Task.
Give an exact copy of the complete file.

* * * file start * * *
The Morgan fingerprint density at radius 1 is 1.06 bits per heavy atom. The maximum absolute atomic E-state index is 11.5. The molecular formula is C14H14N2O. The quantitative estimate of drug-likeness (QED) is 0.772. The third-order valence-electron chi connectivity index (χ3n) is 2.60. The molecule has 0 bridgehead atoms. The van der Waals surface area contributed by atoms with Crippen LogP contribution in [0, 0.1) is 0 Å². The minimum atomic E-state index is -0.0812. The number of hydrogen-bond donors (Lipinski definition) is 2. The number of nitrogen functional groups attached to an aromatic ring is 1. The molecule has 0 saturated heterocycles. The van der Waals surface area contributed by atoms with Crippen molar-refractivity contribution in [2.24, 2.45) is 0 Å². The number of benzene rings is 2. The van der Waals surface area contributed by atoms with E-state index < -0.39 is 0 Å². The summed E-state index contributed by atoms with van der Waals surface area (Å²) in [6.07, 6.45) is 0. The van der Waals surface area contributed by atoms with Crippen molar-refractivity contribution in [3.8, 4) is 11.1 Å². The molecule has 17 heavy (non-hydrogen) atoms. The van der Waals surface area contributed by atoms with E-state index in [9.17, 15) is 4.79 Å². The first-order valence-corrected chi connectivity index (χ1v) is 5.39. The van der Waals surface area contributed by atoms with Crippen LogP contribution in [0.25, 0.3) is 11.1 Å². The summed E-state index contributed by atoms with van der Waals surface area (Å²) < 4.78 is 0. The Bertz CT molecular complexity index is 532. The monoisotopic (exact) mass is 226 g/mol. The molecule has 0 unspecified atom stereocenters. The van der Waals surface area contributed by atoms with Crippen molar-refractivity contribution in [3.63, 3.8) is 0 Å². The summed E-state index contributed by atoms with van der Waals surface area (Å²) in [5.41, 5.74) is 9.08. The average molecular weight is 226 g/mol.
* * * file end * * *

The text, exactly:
The Morgan fingerprint density at radius 1 is 1.06 bits per heavy atom. The maximum absolute atomic E-state index is 11.5. The molecular formula is C14H14N2O. The quantitative estimate of drug-likeness (QED) is 0.772. The third-order valence-electron chi connectivity index (χ3n) is 2.60. The molecule has 0 bridgehead atoms. The van der Waals surface area contributed by atoms with Crippen LogP contribution in [0, 0.1) is 0 Å². The minimum atomic E-state index is -0.0812. The number of hydrogen-bond donors (Lipinski definition) is 2. The number of nitrogen functional groups attached to an aromatic ring is 1. The molecule has 0 saturated heterocycles. The van der Waals surface area contributed by atoms with Crippen molar-refractivity contribution in [2.24, 2.45) is 0 Å². The number of benzene rings is 2. The van der Waals surface area contributed by atoms with E-state index < -0.39 is 0 Å². The summed E-state index contributed by atoms with van der Waals surface area (Å²) in [6.07, 6.45) is 0. The van der Waals surface area contributed by atoms with Crippen molar-refractivity contribution in [3.8, 4) is 11.1 Å². The molecule has 17 heavy (non-hydrogen) atoms. The van der Waals surface area contributed by atoms with E-state index in [9.17, 15) is 4.79 Å². The first-order valence-corrected chi connectivity index (χ1v) is 5.39. The van der Waals surface area contributed by atoms with Crippen LogP contribution in [0.25, 0.3) is 11.1 Å². The summed E-state index contributed by atoms with van der Waals surface area (Å²) < 4.78 is 0. The Bertz CT molecular complexity index is 532. The monoisotopic (exact) mass is 226 g/mol. The molecule has 0 unspecified atom stereocenters. The van der Waals surface area contributed by atoms with Crippen molar-refractivity contribution in [3.63, 3.8) is 0 Å². The summed E-state index contributed by atoms with van der Waals surface area (Å²) in [5.41, 5.74) is 9.08. The average molecular weight is 226 g/mol.